SSP: What is the mission of Court 16, in addition to teaching children how to play tennis?
Our mission is to offer a unique and holistic tennis experience to kids of all physical abilities, and from all social and geographic backgrounds, in a safe environment curated specifically for them. Our holistic teaching methodology incorporates technique, strategy, and sportsmanship, connecting mind and body to develop confidence while building a solid technical foundation and love for the sport.
SSP: Can you tell us a little about how and when Court 16 began and where the name comes from?
Court 16 gets its name from court number 16 at founder Anthony Evrard’s tennis club in his hometown of Brussels, Belgium. Playing on the court since the age of 3, tennis inspired him to develop a “blueprint for life”, cultivating qualities of discipline, focus and fair play that have benefited all aspects of his life. Pulling from his decades of life in the world of tennis, Anthony’s desire was to create a modernized approach to the game, curated and remixed specifically for kids. Court 16’s flagship location in Gowanus held its soft opening in October 2014 before opening its entire 15,000 sq ft space to the public in August 2015.
SSP: The photos I’ve seen of your facility are super impressive! Can you tell us a bit more about it and your courts?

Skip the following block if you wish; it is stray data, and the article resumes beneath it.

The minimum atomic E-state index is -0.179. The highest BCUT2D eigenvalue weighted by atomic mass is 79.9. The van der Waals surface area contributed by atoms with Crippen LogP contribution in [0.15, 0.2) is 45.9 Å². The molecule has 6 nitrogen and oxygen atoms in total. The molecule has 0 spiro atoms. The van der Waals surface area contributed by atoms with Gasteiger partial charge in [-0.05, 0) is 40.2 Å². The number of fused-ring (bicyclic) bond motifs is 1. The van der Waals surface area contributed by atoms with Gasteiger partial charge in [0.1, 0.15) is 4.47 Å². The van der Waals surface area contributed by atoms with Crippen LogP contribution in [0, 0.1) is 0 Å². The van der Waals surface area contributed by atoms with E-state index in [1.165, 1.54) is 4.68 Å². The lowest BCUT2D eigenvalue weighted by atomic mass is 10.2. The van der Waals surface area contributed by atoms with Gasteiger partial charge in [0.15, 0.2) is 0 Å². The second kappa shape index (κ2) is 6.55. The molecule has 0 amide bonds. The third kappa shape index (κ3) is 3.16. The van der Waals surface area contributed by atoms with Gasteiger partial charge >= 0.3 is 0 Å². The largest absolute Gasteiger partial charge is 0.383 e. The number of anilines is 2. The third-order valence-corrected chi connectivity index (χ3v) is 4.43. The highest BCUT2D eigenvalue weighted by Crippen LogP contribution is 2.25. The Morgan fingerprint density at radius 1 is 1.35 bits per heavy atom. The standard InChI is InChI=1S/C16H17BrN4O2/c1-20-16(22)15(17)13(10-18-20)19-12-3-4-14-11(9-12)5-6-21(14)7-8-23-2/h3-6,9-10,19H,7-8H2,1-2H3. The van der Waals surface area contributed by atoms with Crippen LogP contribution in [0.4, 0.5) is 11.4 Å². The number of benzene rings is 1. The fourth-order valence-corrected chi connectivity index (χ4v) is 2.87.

Court 16 has five permanent USTA-sanctioned 36’ tennis courts, a 30′ court for Little Freshmen (ages 2.5-3 years), and a 60′ court for advanced Juniors (ages 7-8 years), Seniors (ages 9-11 years) and adults. All courts are built using PREMIER COURT surfacing, the most advanced impact-absorbing cushioning surface out there – which is especially gentle on growing joints. Our bright and architecturally progressive interior is designed to excite young minds (and imaginations!), and a ton of other activations create a well-rounded experience – from ping pong tables sized perfectly for kids of all ages, to plasma screens showing iconic tennis matches.
SSP: I think our families would be very interested in learning about the unique offerings like the monthly kids’ movie night and weekly adult tennis night. How do these events work?
We believe in playing and growing as a family, which is why our memberships offer special savings for siblings, and complimentary membership for the parents. From themed kids events, to Friday Movie Nights for the kids and their families, to FOAM Tennis after-hours social events for the parents and friends, Court 16 is a community built for families. Plus, our new Adult Tennis Fitness and Adult Beginners Classes help our adult members raise their game to the next level!